[New Delhi] Bukhara has a four-decade old legacy of presenting delicious tandoor cooked preparations, which have continued to impress patrons.
Two words: simplistic sophistication.
With importance give to flavours, its tandoori food has made Bukhara win many awards including being recognized among the World’s Best Restaurants. (It was included in Asia’s 50 Best Restaurants.)
Bukhara has been an important part of New Delhi’s culinary heritage.
It is also an expensive restaurant and that makes it unreachable for many, yet its presence has long been admired and celebrated.
The food at Bukhara has been looked after by Chef JP Singh for nearly three decades and in this time its fame has continued to reach new heights.
So well known has the restaurant become that celebrities from near and far can often be found dining here.
The Clintons are one of Bukhara’s most celebrated clients, and for a while the restaurant even served a platter named after Bill and Hillary Clinton.
Other notable celebrities who have dined here include Arnold Schwarzenegger and Roger Federer.
What makes Bukhara so special is its no-fuss food that is full of character and taste.
Just like many chefs have their signature dishes, Bukhara, as a restaurant, has the Dal Bukhara – black lentils cooked over 18 hours.
So emblematic is this dish, and so secretive the exact recipe, that many would do anything to replicate it.
Bukhara also shines because it breaks the myth that Indian food is spicy and hot. Chillies take a distant back seat and instead the char from the clay over and the various spices being used take centre stage, giving us food that is truly extraordinary.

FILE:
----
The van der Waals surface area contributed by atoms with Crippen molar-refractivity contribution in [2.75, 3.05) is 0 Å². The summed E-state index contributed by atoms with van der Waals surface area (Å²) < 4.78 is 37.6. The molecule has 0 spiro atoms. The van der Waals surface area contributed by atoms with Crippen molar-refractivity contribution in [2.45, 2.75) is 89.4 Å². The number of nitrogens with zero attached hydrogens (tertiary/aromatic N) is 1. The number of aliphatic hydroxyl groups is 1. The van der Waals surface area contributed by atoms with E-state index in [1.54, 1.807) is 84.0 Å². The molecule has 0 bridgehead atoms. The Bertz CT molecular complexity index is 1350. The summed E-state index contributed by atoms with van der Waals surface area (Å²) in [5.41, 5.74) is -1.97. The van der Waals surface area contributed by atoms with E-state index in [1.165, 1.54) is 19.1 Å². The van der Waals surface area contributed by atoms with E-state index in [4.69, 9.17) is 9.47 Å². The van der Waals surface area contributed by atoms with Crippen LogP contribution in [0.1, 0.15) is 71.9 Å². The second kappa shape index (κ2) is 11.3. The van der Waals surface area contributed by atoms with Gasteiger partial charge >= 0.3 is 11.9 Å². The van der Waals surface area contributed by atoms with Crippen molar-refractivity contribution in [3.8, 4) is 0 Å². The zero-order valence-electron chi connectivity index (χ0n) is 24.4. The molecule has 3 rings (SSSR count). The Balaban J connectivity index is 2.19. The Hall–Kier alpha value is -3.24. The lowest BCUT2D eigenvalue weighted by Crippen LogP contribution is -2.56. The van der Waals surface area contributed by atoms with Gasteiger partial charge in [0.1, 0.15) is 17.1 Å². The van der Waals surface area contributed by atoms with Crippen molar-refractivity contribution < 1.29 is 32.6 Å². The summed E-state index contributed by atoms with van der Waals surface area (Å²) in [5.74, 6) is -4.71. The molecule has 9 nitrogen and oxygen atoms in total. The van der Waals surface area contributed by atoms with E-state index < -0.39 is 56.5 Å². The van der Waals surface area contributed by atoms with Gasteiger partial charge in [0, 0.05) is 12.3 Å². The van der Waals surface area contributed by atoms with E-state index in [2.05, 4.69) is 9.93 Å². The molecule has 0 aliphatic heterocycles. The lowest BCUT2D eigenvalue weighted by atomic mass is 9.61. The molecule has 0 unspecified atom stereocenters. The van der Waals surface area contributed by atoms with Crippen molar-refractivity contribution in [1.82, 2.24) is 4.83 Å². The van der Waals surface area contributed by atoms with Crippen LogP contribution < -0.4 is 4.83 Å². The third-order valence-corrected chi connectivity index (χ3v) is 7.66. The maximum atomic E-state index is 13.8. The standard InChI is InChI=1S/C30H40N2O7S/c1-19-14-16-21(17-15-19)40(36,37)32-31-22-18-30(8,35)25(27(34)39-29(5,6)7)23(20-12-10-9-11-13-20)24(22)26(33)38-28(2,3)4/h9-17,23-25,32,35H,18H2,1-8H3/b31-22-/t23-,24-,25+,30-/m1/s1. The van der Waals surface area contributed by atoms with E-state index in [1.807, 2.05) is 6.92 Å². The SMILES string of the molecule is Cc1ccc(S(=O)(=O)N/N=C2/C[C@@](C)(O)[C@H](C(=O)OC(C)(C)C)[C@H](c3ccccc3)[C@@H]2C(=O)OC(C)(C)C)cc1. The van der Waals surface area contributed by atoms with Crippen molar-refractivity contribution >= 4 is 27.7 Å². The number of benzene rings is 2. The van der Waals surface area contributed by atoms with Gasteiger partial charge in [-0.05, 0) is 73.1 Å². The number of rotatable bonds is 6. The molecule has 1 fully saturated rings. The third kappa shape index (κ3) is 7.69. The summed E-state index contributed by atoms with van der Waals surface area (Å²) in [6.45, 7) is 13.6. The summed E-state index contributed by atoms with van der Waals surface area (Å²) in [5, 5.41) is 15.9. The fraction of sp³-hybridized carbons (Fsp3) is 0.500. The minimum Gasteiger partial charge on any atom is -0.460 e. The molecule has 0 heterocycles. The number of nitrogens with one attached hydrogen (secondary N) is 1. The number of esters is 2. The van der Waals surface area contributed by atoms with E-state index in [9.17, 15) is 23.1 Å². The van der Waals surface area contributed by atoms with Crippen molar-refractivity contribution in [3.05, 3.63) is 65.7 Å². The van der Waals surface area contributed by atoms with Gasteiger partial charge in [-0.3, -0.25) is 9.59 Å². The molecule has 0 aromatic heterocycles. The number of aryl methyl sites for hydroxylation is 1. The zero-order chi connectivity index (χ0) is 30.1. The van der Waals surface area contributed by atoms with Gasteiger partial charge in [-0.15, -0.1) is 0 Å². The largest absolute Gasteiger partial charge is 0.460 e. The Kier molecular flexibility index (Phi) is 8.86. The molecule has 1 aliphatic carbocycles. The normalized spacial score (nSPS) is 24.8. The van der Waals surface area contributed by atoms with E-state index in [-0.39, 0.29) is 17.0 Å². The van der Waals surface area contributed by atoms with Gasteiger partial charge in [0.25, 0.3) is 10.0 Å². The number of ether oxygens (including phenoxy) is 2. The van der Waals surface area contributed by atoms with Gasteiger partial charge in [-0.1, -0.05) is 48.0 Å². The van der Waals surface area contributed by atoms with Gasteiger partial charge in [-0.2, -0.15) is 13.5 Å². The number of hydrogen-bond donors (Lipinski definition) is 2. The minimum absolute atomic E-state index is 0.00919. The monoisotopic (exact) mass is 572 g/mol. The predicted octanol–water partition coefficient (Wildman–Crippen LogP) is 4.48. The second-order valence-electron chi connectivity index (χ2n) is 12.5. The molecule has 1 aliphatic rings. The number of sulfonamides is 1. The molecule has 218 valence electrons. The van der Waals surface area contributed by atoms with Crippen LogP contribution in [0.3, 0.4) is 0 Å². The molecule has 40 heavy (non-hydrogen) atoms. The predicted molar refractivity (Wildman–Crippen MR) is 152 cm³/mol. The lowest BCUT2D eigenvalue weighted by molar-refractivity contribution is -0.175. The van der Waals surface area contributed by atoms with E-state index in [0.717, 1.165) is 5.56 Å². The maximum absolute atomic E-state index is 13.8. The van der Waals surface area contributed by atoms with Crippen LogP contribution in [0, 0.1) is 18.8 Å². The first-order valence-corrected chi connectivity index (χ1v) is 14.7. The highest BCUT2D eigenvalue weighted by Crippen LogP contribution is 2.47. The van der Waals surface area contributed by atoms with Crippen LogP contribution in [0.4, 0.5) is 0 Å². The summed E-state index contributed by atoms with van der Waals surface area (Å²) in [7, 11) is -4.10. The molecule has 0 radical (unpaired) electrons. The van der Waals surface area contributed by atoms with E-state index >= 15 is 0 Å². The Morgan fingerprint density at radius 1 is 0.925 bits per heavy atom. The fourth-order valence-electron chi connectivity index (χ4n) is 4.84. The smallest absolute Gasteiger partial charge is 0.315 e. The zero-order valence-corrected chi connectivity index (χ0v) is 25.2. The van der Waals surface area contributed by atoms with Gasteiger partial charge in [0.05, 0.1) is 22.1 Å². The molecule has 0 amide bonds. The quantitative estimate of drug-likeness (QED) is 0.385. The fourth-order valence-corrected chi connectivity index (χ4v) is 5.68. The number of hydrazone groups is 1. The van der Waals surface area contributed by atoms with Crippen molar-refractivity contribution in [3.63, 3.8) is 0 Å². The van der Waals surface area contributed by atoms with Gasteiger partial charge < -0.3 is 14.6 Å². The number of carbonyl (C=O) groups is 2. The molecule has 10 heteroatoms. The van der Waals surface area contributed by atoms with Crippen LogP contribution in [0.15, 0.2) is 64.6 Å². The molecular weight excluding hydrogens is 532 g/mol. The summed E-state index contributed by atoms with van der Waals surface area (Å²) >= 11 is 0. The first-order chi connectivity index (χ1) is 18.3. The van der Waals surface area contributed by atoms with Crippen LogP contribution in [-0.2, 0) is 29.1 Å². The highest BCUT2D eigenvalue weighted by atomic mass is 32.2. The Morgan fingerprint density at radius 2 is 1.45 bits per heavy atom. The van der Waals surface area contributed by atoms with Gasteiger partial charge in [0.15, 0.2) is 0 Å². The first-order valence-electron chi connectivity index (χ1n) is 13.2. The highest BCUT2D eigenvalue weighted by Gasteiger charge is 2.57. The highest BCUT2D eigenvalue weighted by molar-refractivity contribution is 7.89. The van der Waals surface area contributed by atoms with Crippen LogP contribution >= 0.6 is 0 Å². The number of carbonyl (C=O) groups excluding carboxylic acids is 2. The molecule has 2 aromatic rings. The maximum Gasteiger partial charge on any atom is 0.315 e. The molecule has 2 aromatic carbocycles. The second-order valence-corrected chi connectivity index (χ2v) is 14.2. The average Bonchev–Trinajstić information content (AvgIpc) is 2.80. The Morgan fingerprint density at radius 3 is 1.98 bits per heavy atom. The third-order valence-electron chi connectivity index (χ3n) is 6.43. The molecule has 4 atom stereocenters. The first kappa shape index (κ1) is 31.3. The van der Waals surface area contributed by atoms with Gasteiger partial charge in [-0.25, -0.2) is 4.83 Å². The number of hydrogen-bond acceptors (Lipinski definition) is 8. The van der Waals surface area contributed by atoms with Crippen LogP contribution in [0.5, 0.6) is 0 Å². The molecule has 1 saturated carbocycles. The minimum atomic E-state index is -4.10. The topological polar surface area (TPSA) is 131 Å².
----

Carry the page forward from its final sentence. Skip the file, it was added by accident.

In this day an age of liquid nitrogen and intricately designed dishes, the presentation at Bukhara is rather simple, but don’t be fooled as the complexity and depth of flavours more than makes for the lack to razzmatazz.
Bukhara is all about understated grace. The exterior is very unassuming considering it is situated in one of the top most hotels of New Delhi.
Inside, the walls are stone covered with low height seating either on sofas against the walls or backless stools. This gives the entire area a very open and uncluttered feel.
One of my personal highlights was the service, which was impeccable, but once again different from your average fine dining experience. The staff had mastered walking the thin line between being uptight or too casual.
They welcome guests as friends, even if it is their first ever visit, smiles everywhere, and are attentive with a genuine eagerness to recommend.
Seeing I was the only one on the table eating non-vegetarian food, they were quick to get me a “half plate” in place of a whole Murgh Tandoori.
Food is the backbone of Bukhara.
The Dal Bukhara (INR900, SGD18.50) was iconic and rightly so with its creamy, smooth, buttery texture that just slipped down the throat leaving behind a very pleasurable aftertaste – there was a hint of sweetness from the tomatoes they put in which I particularly liked.
As is the case with Dal in general, the consistency played an equally important part and Dal Bukhara hit the mark by always being just right – neither too thin, nor too thick.